Ten Most Common Trees

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We are definitely very fortunate in western North Carolina to have such a wide variety of trees in our forests. You can find trees here that also grow in Florida, the Midwest and even Canada.  Our climate, soils and growing season allow trees from many different regions to grow well here. The U. S. Forest Service report called the “Check List of Native and Naturalized Trees” says there may be more than 865 different species of trees in the United States. Let’s look at the 10 most common native tree species in the U. S. based on several Federal surveys of tree stem count.

# 10 White oak. Considered the most majestic tree of the eastern hardwoods, it is also touted as having the best all-purpose wood. Acorns are a very valuable source of wildlife food. More than 180 different kinds of birds and mammals use oak acorns as food.  The wood is used for many products including furniture, flooring, doors, kitchen cabinets, paneling, baskets and barrels.

#9 Lodgepole pine. This tree is found in the western United States. Lodgepole pine provides many acres of wildlife habitat and is important to local communities throughout the West. The wood is used for framing, paneling, posts, utility poles, railroad ties, and pulpwood.  Lodgepole pine is an important timber species and also a major tree in many scenic and recreational areas.

#8 Flowering dogwood. This important native tree showcases our state flower every spring. Some consider it the “queen” of North American forests because of its graceful branching, beautiful and unique blossoms, red berries loved by wildlife and unforgettable red fall foliage. It is one of the best landscape trees to use in our area. The wood was used in the manufacture of shuttles for textile weaving.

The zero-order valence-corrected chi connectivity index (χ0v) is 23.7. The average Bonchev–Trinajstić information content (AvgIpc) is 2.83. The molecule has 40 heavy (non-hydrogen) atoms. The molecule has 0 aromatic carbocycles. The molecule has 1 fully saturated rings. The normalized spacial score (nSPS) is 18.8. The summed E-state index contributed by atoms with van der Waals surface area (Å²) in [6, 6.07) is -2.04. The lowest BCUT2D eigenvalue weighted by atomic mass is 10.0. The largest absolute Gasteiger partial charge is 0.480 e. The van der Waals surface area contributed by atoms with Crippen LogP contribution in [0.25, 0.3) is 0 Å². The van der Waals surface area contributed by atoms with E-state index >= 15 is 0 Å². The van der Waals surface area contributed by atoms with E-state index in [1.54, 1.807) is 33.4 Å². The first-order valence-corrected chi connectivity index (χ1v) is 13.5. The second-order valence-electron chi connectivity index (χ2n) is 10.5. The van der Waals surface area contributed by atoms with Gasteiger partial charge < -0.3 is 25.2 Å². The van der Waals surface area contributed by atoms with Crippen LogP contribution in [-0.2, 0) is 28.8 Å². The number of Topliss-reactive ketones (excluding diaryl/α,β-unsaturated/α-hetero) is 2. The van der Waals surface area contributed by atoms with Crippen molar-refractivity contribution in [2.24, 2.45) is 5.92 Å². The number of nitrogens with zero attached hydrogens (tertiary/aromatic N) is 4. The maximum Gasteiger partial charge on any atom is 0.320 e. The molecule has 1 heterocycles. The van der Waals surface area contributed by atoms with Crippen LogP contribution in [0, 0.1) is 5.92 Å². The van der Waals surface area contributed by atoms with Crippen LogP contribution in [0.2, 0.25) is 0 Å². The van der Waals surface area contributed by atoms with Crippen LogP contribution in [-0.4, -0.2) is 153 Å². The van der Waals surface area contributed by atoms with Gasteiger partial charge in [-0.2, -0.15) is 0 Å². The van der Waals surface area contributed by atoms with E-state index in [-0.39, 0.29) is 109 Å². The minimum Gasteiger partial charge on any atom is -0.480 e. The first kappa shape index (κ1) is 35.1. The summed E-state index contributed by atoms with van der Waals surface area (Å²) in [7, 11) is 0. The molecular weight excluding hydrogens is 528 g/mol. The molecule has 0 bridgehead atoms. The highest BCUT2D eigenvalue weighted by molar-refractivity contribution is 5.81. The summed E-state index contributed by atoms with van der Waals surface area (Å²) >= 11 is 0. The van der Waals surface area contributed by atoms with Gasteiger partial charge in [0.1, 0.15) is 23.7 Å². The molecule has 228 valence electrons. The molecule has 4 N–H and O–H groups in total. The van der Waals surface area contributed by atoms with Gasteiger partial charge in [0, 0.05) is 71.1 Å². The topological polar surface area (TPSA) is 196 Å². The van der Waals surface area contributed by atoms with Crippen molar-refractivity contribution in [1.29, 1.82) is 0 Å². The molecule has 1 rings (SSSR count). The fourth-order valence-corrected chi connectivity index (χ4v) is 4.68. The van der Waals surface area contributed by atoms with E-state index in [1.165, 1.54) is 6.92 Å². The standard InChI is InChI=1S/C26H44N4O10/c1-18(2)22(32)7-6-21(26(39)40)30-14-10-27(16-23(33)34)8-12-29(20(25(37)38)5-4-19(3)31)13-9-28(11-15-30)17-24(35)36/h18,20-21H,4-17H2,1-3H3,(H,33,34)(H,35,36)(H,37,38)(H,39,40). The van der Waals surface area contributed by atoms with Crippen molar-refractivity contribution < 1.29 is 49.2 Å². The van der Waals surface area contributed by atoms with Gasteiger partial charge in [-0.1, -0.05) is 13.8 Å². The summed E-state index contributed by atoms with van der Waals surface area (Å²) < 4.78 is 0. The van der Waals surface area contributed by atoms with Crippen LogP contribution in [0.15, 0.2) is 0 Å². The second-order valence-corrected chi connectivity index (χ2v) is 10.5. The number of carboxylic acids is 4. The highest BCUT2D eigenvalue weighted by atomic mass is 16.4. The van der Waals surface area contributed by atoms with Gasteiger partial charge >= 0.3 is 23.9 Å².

#7 Balsam fir.  Balsam fir is one of the most cold hardy and aromatic of all fir trees. It grows well in the Canadian cold, but is also comfortable when planted in some parts of eastern North America.  It is one of America’s most popular Christmas trees. Fraser fir, another important Christmas tree grown in our area is closely related to balsam fir.

#6 Sugar maple. Sugar maple is not just a northern U.S. tree. You can find sugar maple from Florida to Maine. The leaf is memorialized on Canada’s flag and sugar maple tree sap is the backbone of Vermont’s syrup industry.  The beautiful orange fall color makes this tree a favorite for landscapes. The wood (called hard maple) is valuable and used for flooring, furniture, paneling, gymnasium floors, butchers blocks and many other products.

#5 Quaking aspen. This tree gets its name from the leaves which flutter in the breeze. Aspen trees are the most visible of western North American hardwoods providing biodiversity, wildlife habitat, livestock forage, specialty forest products, and highly desirable scenery. The brilliant yellow fall color can be striking. The wood is used for furniture parts, doors, kitchen utensils, matchsticks and chopsticks.

#4  Douglas-fir.  The tree is one of the dominant trees in the foothills of the Rocky Mountains, and up the slopes to medium altitudes. It has been transplanted successfully throughout most of the North American temperate zone. It is used for structural lumber, paneling and decking.  It is also one of the most commonly marketed Christmas tree species in the United States.

#3 Sweetgum. This tree is easy to identify in both summer and in winter. Look for the star-shaped leaf as foliage grows in the spring and look for the dried “spiked” seed balls under the tree in winter. The wood is used for furniture, paper pulp, veneers and baskets of all kinds.

#2 Loblolly pine. This pine is the most commercially important pine of the Southeast where it is dominant on approximately 29 million acres and makes up over one-half the standing pine volume. It does not grow naturally in western North Carolina because it cannot survive the effects of cold winters. The wood is used for lumber and pulpwood.

And the #1 most common tree in the U.S. is: Red maple. This maple is adaptable to a very wide range of site conditions, perhaps more so than any other tree in North America. It can be found growing in swamps, on poor dry soils, and most anywhere in between. Elevation is also not a limiting factor in its range, as it grows well from sea level to about 3,000 ft. Due to its attractive red fall color and pleasing form, it is often used as a shade tree for landscapes. It is used commercially on a small scale for maple syrup production as well as for its wood (called soft maple) used for medium quality lumber.

Posted on Aug 14, 2009

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